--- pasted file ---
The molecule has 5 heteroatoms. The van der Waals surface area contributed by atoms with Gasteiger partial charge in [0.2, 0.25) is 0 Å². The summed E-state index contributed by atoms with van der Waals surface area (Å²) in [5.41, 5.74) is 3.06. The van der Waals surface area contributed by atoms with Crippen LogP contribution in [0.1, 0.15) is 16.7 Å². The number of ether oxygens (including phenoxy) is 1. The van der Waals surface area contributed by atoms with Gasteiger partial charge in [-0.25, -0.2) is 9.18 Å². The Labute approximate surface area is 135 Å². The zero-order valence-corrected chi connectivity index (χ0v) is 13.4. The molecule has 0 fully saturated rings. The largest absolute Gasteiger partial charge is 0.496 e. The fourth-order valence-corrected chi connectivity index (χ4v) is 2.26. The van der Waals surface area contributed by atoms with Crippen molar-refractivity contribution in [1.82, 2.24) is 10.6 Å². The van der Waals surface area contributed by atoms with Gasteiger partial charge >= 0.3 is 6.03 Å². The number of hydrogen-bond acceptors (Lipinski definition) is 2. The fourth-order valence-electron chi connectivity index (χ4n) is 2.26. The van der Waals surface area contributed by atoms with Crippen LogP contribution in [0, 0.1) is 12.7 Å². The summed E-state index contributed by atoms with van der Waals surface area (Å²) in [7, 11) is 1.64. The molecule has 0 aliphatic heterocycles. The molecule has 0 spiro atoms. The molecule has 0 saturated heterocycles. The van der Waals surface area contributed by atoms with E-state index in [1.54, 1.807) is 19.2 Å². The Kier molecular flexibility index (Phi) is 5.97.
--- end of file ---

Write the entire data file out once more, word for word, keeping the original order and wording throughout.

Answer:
The molecule has 5 heteroatoms. The van der Waals surface area contributed by atoms with Gasteiger partial charge in [0.2, 0.25) is 0 Å². The summed E-state index contributed by atoms with van der Waals surface area (Å²) in [5.41, 5.74) is 3.06. The van der Waals surface area contributed by atoms with Crippen LogP contribution in [0.1, 0.15) is 16.7 Å². The number of ether oxygens (including phenoxy) is 1. The van der Waals surface area contributed by atoms with Gasteiger partial charge in [-0.25, -0.2) is 9.18 Å². The Labute approximate surface area is 135 Å². The zero-order valence-corrected chi connectivity index (χ0v) is 13.4. The molecule has 0 fully saturated rings. The largest absolute Gasteiger partial charge is 0.496 e. The fourth-order valence-corrected chi connectivity index (χ4v) is 2.26. The van der Waals surface area contributed by atoms with Crippen molar-refractivity contribution in [1.82, 2.24) is 10.6 Å². The van der Waals surface area contributed by atoms with Gasteiger partial charge >= 0.3 is 6.03 Å². The number of hydrogen-bond acceptors (Lipinski definition) is 2. The fourth-order valence-electron chi connectivity index (χ4n) is 2.26. The van der Waals surface area contributed by atoms with Crippen LogP contribution in [0, 0.1) is 12.7 Å². The summed E-state index contributed by atoms with van der Waals surface area (Å²) in [7, 11) is 1.64. The molecule has 0 aliphatic heterocycles. The molecule has 0 spiro atoms. The molecule has 0 saturated heterocycles. The van der Waals surface area contributed by atoms with E-state index in [1.54, 1.807) is 19.2 Å². The Kier molecular flexibility index (Phi) is 5.97.